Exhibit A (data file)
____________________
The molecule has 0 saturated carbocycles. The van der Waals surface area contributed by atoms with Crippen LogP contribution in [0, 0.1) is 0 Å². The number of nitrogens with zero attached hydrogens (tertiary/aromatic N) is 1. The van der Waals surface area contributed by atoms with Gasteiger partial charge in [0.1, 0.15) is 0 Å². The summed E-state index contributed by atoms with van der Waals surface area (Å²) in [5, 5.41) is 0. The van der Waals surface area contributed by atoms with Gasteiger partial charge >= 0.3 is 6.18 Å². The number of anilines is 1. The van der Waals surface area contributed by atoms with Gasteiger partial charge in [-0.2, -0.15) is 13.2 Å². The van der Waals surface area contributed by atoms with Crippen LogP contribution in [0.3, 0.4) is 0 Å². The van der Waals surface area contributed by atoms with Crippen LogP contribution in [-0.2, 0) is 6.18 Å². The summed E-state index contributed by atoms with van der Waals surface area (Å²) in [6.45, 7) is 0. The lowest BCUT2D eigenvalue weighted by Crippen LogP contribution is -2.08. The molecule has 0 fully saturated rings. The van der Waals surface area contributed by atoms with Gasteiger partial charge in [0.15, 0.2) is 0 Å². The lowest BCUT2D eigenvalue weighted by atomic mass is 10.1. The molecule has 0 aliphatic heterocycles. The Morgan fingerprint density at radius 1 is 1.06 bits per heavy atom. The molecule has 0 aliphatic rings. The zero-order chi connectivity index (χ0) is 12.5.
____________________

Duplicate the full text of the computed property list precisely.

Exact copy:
The molecule has 0 saturated carbocycles. The van der Waals surface area contributed by atoms with Crippen LogP contribution in [0, 0.1) is 0 Å². The number of nitrogens with zero attached hydrogens (tertiary/aromatic N) is 1. The van der Waals surface area contributed by atoms with Gasteiger partial charge in [0.1, 0.15) is 0 Å². The summed E-state index contributed by atoms with van der Waals surface area (Å²) in [5, 5.41) is 0. The van der Waals surface area contributed by atoms with Gasteiger partial charge >= 0.3 is 6.18 Å². The number of anilines is 1. The van der Waals surface area contributed by atoms with Gasteiger partial charge in [-0.2, -0.15) is 13.2 Å². The van der Waals surface area contributed by atoms with Crippen LogP contribution in [0.3, 0.4) is 0 Å². The van der Waals surface area contributed by atoms with Crippen LogP contribution in [-0.2, 0) is 6.18 Å². The summed E-state index contributed by atoms with van der Waals surface area (Å²) in [6.45, 7) is 0. The lowest BCUT2D eigenvalue weighted by Crippen LogP contribution is -2.08. The molecule has 0 fully saturated rings. The van der Waals surface area contributed by atoms with Gasteiger partial charge in [0.15, 0.2) is 0 Å². The lowest BCUT2D eigenvalue weighted by atomic mass is 10.1. The molecule has 0 aliphatic heterocycles. The Morgan fingerprint density at radius 1 is 1.06 bits per heavy atom. The molecule has 0 aliphatic rings. The zero-order chi connectivity index (χ0) is 12.5.